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Undifferentiated cells of the early embryo that are able to develop into the tissues of the lymphatic and circulatory systems, as well as connective tissues throughout the body, such as bone and cartilage.
Chondrification (also known as chondrogenesis) is the process by which cartilage is formed from condensed mesenchyme tissue, which differentiates into chondroblasts and begins secreting the molecules that form the extracellular matrix. Mesenchymal stem cells (MSCs) are undifferentiated meaning they can give rise to different cell types. Under the appropriate conditions, at sites of cartilage formation, they are referred to as chondrogenic cells. During cartilage formation undifferentiated MSCs are highly proliferative and form dense aggregates of chondrogenic cells at the center of chondrification. These condrogenic cells will then differentiate to chondroblasts which will then synthesize the cartilage extracellular matrix (ECM) which consists of ground substance (proteoglycans and glycosaminoglycans) and associated fibers such as collagen. The chondroblasts then trap themselves in a small space that is no longer in contact with the newly created matrix called lacunae which contain extracellular fluid. The chondroblast is now a chondrocyte , which is usually inactive but can still secrete and degrade the matrix depending on the conditions.
The majority of body cartilage has been synthesized from the chondroblasts which are largely inactive at later developmental stages compared to early years (pre-pubescence). The division of cells within cartilage occurs very slowly. Therefore, growth in cartilage is usually not based on an increase in size or mass of the cartilage itself. Remodeling of cartilage is predominantly affected by changes and rearrangements of the collagen matrix, which responds to tensile and compressive forces experienced by the cartilage. Cartilage growth thus mainly refers to matrix deposition, but can include both growth and remodeling of the extracellular matrix. Early in fetal development, the greater part of the skeleton is cartilaginous. This temporary cartilage is gradually replaced by bone (Endochondral ossification), a process that ends at puberty. In contrast, the cartilage in the joints remains unossified during the whole of life and is, therefore, permanent.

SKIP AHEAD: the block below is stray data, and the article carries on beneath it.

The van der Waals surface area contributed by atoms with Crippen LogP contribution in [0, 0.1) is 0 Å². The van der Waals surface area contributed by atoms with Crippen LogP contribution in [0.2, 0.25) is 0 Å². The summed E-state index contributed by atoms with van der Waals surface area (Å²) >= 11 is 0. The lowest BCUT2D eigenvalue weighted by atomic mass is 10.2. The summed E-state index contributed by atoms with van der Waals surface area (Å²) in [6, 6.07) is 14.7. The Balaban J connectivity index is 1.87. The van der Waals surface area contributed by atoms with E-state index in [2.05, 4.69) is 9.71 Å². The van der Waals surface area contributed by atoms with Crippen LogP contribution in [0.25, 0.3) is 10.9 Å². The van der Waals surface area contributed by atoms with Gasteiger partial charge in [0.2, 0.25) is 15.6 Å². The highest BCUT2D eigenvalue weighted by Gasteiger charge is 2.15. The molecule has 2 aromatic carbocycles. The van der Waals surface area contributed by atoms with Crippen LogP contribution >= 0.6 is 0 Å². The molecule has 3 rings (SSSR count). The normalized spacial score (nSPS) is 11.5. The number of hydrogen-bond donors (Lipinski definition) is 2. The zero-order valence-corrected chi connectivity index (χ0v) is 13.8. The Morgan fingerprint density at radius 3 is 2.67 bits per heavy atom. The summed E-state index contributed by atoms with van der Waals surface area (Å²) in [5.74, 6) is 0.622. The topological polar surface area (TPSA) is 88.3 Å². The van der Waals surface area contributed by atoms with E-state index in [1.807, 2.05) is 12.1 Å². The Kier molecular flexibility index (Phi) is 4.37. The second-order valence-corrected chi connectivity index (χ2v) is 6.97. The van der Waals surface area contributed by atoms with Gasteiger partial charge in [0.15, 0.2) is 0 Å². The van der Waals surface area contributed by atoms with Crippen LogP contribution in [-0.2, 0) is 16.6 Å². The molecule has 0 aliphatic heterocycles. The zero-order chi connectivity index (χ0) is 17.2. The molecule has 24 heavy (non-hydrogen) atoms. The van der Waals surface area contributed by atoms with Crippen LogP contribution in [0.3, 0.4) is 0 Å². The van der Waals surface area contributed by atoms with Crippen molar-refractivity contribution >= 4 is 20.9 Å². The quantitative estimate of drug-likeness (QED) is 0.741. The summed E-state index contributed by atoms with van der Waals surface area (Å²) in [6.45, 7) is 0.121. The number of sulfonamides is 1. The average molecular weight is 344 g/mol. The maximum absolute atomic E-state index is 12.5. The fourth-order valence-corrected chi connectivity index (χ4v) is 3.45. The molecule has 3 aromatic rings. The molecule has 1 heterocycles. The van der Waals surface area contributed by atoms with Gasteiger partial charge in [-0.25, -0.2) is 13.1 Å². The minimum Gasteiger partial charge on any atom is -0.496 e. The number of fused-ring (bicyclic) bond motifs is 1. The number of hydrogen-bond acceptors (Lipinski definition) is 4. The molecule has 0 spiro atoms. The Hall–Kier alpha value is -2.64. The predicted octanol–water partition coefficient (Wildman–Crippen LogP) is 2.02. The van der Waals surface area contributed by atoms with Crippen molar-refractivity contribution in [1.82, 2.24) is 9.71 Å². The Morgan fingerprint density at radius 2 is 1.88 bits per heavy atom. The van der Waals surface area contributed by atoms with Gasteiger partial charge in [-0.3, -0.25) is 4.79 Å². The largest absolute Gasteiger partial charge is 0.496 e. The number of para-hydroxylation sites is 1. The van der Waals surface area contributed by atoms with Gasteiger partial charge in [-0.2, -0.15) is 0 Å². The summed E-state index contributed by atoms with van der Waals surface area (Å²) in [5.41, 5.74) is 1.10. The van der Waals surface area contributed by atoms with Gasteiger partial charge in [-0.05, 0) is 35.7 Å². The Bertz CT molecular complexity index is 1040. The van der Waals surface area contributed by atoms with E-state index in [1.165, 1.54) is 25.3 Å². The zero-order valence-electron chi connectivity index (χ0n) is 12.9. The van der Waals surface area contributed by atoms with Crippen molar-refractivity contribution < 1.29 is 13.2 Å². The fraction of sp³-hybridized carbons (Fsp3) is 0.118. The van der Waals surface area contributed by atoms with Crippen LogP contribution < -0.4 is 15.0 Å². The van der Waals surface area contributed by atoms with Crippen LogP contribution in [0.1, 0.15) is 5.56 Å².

Once damaged, cartilage has limited repair capabilities. Because chondrocytes are bound in lacunae, they cannot migrate to damaged areas. Also, because cartilage does not have a blood supply, the deposition of new matrix is slow. Damaged hyaline cartilage is usually replaced by fibrocartilage scar tissue. Over the last few years, surgeons and scientists have elaborated a series of cartilage repair procedures that help to postpone the need for joint replacement. These include Marrow Stimulation techniques including surgeries and stem cell injections and grafting of cartilage into damaged areas. However, due to the extremely slow growth of cartilage and its avascular properties, regeneration and growth of cartilage post-injury is very slow.